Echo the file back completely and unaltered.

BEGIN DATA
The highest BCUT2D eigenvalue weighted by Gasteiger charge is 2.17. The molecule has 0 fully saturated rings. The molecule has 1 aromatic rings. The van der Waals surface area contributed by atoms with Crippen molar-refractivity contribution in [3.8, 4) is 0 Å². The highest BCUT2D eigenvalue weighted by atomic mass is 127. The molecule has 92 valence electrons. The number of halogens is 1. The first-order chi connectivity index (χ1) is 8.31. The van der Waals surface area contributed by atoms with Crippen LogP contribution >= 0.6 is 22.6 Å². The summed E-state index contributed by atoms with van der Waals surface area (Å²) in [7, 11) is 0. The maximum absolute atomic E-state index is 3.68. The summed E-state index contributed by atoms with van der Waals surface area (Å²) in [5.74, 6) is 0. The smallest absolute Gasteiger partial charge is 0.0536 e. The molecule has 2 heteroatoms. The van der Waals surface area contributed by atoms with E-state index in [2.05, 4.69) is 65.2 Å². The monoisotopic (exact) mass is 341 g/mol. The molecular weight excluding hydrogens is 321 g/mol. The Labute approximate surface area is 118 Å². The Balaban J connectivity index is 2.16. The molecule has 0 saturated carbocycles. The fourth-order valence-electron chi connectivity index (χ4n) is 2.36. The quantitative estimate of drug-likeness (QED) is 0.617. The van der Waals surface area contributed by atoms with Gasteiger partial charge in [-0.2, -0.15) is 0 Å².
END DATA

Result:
The highest BCUT2D eigenvalue weighted by Gasteiger charge is 2.17. The molecule has 0 fully saturated rings. The molecule has 1 aromatic rings. The van der Waals surface area contributed by atoms with Crippen molar-refractivity contribution in [3.8, 4) is 0 Å². The highest BCUT2D eigenvalue weighted by atomic mass is 127. The molecule has 92 valence electrons. The number of halogens is 1. The first-order chi connectivity index (χ1) is 8.31. The van der Waals surface area contributed by atoms with Crippen LogP contribution >= 0.6 is 22.6 Å². The summed E-state index contributed by atoms with van der Waals surface area (Å²) in [7, 11) is 0. The maximum absolute atomic E-state index is 3.68. The summed E-state index contributed by atoms with van der Waals surface area (Å²) in [5.74, 6) is 0. The smallest absolute Gasteiger partial charge is 0.0536 e. The molecule has 2 heteroatoms. The van der Waals surface area contributed by atoms with E-state index in [2.05, 4.69) is 65.2 Å². The monoisotopic (exact) mass is 341 g/mol. The molecular weight excluding hydrogens is 321 g/mol. The Labute approximate surface area is 118 Å². The Balaban J connectivity index is 2.16. The molecule has 0 saturated carbocycles. The fourth-order valence-electron chi connectivity index (χ4n) is 2.36. The quantitative estimate of drug-likeness (QED) is 0.617. The van der Waals surface area contributed by atoms with Gasteiger partial charge in [-0.2, -0.15) is 0 Å².